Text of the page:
“We certainly would prefer that people use common sense, because it is a sticky situation,” he says. “It would be awkward approaching a table and asking a diner to turn his or her cell phone off. But, from a chef’s standpoint, if someone is on a cell phone for five or 10 minutes, that can affect the flow of the kitchen.”
In most upscale restaurants, a chef won’t send an entree to a table if the diners are in the rest-room, still eating their appetizers or chatting on the phone. So those dishes sit in the kitchen.
If too many plates pile up, it can cause chaos for the kitchen staff, waste food and lower tips for the wait staff, who must choose between serving cold food or waiting for a meal to be reheated.
In theory, such waits mean each party spends more time at the table. For restaurateurs, who depend on frequent “table turns” to generate more orders and income, a patron’s leisurely chat could mean less in the till that night.
Mr. Sherman isn’t sure how best to limit or prohibit cell phone use at the table. “I’m thinking about a discreet sign that says, ‘Please refrain from use of cell phones,’ ” he says.
Other types of businesses are equally torn. For years, many hospitals have been cell phone-free, because the phones’ frequencies were thought to interfere with medical equipment.
But Rochester, Minn.-based Mayo Clinic issued a study in January that found that while “cellular telephones interfered with the operation of external devices, the interference was not sufficient to meaningfully hinder interpretation of data,” and called for more studies.
In response, Northwestern Memorial Hospital, which had no official policy, is thinking about establishing one.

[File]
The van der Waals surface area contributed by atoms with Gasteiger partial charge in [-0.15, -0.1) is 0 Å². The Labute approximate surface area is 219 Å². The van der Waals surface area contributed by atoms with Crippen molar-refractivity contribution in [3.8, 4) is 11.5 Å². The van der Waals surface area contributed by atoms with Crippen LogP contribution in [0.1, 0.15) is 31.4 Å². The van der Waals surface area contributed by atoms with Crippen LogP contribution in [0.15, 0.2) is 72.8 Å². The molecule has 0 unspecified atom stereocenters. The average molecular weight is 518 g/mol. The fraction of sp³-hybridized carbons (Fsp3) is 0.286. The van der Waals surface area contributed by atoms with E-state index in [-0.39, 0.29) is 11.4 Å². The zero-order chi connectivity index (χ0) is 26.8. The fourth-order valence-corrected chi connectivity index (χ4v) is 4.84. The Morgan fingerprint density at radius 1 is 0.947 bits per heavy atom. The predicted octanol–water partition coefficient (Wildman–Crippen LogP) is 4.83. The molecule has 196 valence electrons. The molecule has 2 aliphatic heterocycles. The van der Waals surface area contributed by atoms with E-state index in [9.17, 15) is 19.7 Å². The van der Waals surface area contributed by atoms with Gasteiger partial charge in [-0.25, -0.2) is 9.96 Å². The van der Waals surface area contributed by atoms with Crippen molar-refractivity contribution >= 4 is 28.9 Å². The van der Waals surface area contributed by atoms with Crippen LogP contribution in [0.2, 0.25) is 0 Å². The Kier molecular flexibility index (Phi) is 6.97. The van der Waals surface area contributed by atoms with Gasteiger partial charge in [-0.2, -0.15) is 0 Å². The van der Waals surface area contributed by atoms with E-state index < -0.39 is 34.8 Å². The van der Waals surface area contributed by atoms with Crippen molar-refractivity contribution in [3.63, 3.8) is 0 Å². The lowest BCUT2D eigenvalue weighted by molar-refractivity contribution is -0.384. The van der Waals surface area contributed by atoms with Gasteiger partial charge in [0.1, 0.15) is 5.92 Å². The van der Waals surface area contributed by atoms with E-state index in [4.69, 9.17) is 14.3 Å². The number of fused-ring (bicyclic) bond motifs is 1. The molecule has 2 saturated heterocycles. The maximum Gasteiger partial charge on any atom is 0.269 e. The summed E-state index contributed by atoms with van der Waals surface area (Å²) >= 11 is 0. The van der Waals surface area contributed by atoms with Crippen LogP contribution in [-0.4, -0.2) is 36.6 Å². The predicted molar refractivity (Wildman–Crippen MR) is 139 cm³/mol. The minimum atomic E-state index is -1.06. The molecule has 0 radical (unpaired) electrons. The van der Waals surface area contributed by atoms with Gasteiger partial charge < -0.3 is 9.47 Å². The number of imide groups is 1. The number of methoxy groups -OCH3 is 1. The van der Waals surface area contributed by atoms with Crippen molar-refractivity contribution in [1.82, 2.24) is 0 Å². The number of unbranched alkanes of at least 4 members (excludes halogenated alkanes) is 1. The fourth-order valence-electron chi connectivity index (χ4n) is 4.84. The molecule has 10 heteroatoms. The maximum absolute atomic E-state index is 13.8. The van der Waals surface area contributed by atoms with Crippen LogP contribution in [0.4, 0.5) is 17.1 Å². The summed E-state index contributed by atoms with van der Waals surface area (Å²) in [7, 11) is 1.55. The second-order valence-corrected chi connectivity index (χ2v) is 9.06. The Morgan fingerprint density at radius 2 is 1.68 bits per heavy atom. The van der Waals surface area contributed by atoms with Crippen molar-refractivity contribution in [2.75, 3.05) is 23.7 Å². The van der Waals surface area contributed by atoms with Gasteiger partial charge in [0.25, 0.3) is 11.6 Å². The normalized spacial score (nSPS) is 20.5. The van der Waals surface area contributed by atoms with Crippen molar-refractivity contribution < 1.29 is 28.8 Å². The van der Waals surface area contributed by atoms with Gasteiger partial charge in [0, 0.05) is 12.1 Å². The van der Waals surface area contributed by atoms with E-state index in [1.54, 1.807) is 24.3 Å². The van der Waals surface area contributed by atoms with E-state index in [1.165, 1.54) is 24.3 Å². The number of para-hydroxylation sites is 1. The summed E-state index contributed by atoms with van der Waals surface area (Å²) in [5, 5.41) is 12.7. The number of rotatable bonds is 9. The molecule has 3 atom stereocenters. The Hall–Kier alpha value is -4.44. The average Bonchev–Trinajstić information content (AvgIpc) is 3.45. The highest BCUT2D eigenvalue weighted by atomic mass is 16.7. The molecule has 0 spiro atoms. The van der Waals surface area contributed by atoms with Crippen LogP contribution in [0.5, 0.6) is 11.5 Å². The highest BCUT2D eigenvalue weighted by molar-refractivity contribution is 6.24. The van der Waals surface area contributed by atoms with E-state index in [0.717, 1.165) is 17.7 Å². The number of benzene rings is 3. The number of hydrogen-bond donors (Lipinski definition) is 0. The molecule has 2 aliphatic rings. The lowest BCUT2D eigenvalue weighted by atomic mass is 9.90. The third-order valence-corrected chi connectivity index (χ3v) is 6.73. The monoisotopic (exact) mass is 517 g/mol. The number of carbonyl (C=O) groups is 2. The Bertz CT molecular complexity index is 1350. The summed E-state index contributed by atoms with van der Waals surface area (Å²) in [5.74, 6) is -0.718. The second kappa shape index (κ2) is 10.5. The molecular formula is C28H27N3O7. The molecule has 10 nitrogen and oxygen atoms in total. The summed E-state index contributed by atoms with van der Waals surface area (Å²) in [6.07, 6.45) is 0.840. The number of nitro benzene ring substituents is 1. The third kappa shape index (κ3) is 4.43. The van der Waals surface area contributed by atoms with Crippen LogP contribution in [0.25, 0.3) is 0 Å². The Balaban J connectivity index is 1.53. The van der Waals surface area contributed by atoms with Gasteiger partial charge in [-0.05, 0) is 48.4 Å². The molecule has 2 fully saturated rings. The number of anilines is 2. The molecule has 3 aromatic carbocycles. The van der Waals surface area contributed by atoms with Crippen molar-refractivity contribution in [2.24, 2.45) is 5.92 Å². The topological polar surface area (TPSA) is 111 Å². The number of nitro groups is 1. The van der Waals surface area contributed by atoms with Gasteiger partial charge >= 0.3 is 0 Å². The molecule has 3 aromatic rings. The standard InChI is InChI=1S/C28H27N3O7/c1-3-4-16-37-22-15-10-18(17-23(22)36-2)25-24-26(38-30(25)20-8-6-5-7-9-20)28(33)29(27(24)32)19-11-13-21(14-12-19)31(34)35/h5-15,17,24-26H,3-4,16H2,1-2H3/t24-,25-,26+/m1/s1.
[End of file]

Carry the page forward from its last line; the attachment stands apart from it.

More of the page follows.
Illinois Masonic Medical Center and Ravenswood Hospital Medical Center prohibit cell phones but are considering loosening their policies, partly because they’re hard to enforce.
At Chicago’s Symphony Center, the policy prohibiting use of pagers and cell phones is printed on programs. So far, the venue does not make announcements before performances, but it may consider doing so if enough patrons “forget” to leave their beepers and phones with the house manager.
Even signage doesn’t always work. Just ask Ancient Echoes’ Ms. Grossman. After the transmitters in some cell phones triggered the store’s security alarm, which is linked to the local police station, Ms. Grossman posted a sign asking customers to turn their phones off while inside. The store is fined $50 to $100 for every false alarm after the first five per calendar year.
“The sign did not deter people. It was a joke,” she says. “More people used their phones when the sign was up than when it wasn’t.”
Ms. Grossman took the sign down after six months.
Salon 1800, a day spa and hair salon in Lincoln Park, allows cell phones in the beauty shop, but the devices are forbidden in the massage area. Assistant Manager Lisa Velen has considered adding a line on the list of services.
For now, she directs customers who are agitated by cell chatter to make appointments when business women are less likely to be using the manicurist’s table as their not-so-private office.
Donald Madia, owner of Blackbird restaurant on Randolph Street, found a compromise. At dinner, he prohibits use of cell phones. The request is printed at the bottom of the menus, and diners are told as they are seated they can use the house phone even for long-distance calls.
But with his downtown location, Mr. Madia knew he couldn’t ban the cellular onslaught at lunch, or he’d lose the business crowd. Cell phones are allowed for two and a half hours at lunchtime.
“There are people who thank us for our (no-phones-at-dinner) policy,” he says. “But it tends to be people who are really foodies. (Others) look at me like, ‘What’s the problem? It’s the 2000s.’ ”